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Wellness

Why Consumers Are Ditching Junk Food

The Lempert Report: A dietitian weighs in on how fast food affects the body

A column in the Washington Post by dietitian Christy Brissette takes on the issue of junk food and defines the term. 

She says that essentially any food that is highly processed, high in calories and low in nutrients qualifies. Junk food, she says, is also usually high in added sugars, salt and saturated or trans fats. Some evidence points to junk food as being as addictive as alcohol and drugs.

She points out that there are long-term effects to consider. Eating a poor-quality diet high in junk food is linked to a higher risk of obesity, depression, digestive issues, heart disease, stroke, Type 2 diabetes, cancer and early death. And as you might expect, frequency matters when it comes to the impact of junk food on your health.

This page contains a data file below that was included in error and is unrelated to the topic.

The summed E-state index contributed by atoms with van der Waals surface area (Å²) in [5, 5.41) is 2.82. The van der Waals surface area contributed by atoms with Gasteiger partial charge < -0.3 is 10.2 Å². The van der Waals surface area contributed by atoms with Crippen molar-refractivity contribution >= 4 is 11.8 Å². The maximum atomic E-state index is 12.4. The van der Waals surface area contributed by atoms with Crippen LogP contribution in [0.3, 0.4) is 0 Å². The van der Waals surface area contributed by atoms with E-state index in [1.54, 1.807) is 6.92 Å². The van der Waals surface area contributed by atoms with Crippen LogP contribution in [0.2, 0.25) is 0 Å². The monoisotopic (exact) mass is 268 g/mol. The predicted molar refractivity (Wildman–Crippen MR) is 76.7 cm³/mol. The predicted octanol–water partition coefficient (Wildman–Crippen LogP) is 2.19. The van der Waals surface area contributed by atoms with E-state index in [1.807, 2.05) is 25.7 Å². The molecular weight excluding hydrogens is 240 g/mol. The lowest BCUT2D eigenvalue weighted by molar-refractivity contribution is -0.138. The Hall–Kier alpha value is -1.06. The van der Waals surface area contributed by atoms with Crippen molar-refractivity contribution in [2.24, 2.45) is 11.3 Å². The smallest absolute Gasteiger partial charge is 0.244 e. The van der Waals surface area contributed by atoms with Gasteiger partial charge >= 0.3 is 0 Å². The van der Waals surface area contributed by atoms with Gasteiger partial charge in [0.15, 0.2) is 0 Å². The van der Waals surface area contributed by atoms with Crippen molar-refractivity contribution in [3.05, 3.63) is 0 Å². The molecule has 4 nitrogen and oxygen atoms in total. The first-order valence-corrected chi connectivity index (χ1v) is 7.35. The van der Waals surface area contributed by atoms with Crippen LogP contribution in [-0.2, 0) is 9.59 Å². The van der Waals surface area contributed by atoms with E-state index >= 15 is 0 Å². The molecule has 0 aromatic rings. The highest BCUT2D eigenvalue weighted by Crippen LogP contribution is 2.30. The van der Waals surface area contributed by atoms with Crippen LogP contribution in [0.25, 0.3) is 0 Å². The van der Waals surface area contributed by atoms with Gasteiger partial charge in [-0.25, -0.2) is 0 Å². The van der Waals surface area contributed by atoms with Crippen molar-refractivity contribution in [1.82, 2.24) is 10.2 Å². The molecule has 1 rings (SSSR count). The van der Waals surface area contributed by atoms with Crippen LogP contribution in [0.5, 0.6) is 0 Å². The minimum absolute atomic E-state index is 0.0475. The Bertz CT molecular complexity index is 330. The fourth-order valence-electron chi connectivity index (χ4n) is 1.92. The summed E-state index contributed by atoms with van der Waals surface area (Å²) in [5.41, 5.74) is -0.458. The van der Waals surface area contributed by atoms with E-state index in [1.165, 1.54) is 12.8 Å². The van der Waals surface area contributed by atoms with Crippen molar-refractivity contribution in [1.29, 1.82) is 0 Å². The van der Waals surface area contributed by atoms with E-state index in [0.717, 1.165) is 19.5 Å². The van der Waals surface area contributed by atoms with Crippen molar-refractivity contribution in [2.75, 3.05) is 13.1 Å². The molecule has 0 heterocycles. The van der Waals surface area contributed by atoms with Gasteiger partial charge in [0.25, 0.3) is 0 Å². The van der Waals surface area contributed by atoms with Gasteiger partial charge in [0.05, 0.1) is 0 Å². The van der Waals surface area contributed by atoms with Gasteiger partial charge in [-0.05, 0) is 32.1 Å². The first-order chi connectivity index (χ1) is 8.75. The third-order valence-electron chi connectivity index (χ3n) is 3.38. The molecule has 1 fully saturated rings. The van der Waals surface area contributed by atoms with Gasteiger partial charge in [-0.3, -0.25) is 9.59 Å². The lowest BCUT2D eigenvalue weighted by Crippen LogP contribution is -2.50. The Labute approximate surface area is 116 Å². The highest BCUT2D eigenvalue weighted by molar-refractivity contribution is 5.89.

It’s reminiscent of "Super Size Me," where Morgan Spurlock ate only at McDonalds while his then-wife Alex Jameson, a nutritionist and well-being expert, tracked his progress. Brissette says that just a few days of junk food could change your metabolism. A small study of 12 healthy young men found that eating junk food for just five days led to a reduced ability of their muscles to turn glucose into energy, even though they didn’t eat more calories as part of the study.  Another effect of just a couple days of junk food is poor digestion. Because junk food lacks fiber, eating too much of it could lead to constipation, and a single fast-food meal can narrow your arteries, leading to an increase in blood pressure. 

And the quick spike in blood sugar from eating junk foods high in refined carbohydrates and added sugars can cause a surge in insulin, leading to a quick drop in blood sugar, Brissette reports. That leaves you feeling tired, cranky and hungry for more. 

The column also contains some good news: Just one healthy meal a day worked into the typical American diet could reduce overall stress and inflammation in your body. Her advice: Once you’re aware of all the short-term and long-term impacts of junk food and you still really want some, have it less than once a week and really savor it. Then get right back to enjoying nourishing, nutritious foods. 

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